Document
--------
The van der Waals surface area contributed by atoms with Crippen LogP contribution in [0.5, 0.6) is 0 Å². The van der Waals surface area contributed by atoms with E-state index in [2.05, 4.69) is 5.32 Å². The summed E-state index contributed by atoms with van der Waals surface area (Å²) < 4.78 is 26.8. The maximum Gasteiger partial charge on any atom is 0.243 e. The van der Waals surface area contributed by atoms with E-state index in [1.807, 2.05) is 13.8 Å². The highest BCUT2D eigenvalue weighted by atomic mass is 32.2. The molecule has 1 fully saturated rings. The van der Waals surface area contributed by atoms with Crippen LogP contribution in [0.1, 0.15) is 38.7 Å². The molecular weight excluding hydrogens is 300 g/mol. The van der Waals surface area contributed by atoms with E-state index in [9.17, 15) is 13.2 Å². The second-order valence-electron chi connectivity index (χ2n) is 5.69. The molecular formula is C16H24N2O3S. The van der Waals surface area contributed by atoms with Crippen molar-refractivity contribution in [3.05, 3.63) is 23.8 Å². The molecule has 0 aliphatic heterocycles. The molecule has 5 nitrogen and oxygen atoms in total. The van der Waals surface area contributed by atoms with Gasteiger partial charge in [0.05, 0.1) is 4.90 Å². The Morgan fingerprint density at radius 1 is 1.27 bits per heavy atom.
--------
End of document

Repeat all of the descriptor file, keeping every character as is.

The van der Waals surface area contributed by atoms with Crippen LogP contribution in [0.5, 0.6) is 0 Å². The van der Waals surface area contributed by atoms with E-state index in [2.05, 4.69) is 5.32 Å². The summed E-state index contributed by atoms with van der Waals surface area (Å²) < 4.78 is 26.8. The maximum Gasteiger partial charge on any atom is 0.243 e. The van der Waals surface area contributed by atoms with E-state index in [1.807, 2.05) is 13.8 Å². The highest BCUT2D eigenvalue weighted by atomic mass is 32.2. The molecule has 1 fully saturated rings. The van der Waals surface area contributed by atoms with Crippen LogP contribution in [0.1, 0.15) is 38.7 Å². The molecular weight excluding hydrogens is 300 g/mol. The van der Waals surface area contributed by atoms with E-state index in [9.17, 15) is 13.2 Å². The second-order valence-electron chi connectivity index (χ2n) is 5.69. The molecular formula is C16H24N2O3S. The van der Waals surface area contributed by atoms with Crippen molar-refractivity contribution in [3.05, 3.63) is 23.8 Å². The molecule has 0 aliphatic heterocycles. The molecule has 5 nitrogen and oxygen atoms in total. The van der Waals surface area contributed by atoms with Gasteiger partial charge in [0.05, 0.1) is 4.90 Å². The Morgan fingerprint density at radius 1 is 1.27 bits per heavy atom.